Swansea Castle- the ruins of this 13th century castle are located in the city center. While the remains are not substantial enough to warrant a special visit, the contrast of the battlements against the more contemporary architecture of its surroundings does provide an interesting backdrop for souvenir photographs of Swansea city center - the building is flood lit at night.
The Guildhall - This elegant building of white Portland stone has graced the city center's western approach since 1934. The main building only houses administrative offices and is of no interest to the casual visitor. However, Sir Frank Brangwyn's murals (originally intended for the House of Lords, but considered too frivolous) that grace the interior of the Brangwyn Hall are definitely worth viewing. The Brangwyn Hall is located on the sea-facing side of the building and functions as the city's main concert and reception hall.
Dylan Thomas' Childhood Home, 5 Cwmdonkin Drive, Uplands - currently under renovation.
Oystermouth Castle, located in Mumbles, the battlements of this castle offer commanding views over Swansea Bay, and it is one of Swansea's finest and best preserved fortresses. There is a small entry fee.
the National Waterfront Museum, Maritime Quarter. Tel:+44 1792 638-950 - Housed in an iconic building clad in Welsh slate, the National Waterfront Museum represents an exciting and innovative way to explore the development of the industrial revolution - through the eyes of the people whose lives it touched and transformed. The toil, the achievements, the defeats and the joys are revealed through the museum's creative exhibitions. Children will particularly enjoy the working machinery. There are also cafes and gift shops overlooking the marina. This is one of the UK's most imaginative exhibition spaces and must-see destinations. Open daily 10AM-5PM. Admission is free.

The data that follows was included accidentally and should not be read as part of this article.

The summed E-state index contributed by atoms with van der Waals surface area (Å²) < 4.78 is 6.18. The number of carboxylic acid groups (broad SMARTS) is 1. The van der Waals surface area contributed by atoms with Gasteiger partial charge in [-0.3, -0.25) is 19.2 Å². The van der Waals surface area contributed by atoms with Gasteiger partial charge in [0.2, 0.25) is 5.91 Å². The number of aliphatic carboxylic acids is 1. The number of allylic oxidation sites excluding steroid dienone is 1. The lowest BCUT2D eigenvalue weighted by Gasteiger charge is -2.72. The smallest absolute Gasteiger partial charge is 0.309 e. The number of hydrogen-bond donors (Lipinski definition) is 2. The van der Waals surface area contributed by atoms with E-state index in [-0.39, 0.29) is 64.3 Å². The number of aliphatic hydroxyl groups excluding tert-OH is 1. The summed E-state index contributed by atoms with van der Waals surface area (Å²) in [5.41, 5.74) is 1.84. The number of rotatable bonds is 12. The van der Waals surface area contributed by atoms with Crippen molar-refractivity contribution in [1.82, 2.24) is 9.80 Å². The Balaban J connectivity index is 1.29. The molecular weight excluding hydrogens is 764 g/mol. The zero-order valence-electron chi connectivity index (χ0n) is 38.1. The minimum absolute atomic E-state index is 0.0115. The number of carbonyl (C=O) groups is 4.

the Dylan Thomas Centre, Somerset Place, Marina. Tel:+44 1792 463-980 - This spendid example of early 19th century architecture served as Swansea Guildhall for over 100 years. It became the Dylan Thomas Center in 1995 when it was refurbished in commemoration of Swansea hosting the 1995 UK Year of Literature and Writing, and was opened by former US President Jimmy Carter. The center is dedicated to the works of Swansea's greatest literary son, and in addition to a theater, exhibition and events hall, the center also has a second hand book store and gift shop. The local cuisine served in the second floor restaurant is highly recommended. Open Tues-Sun, 9AM-10PM. Admission free.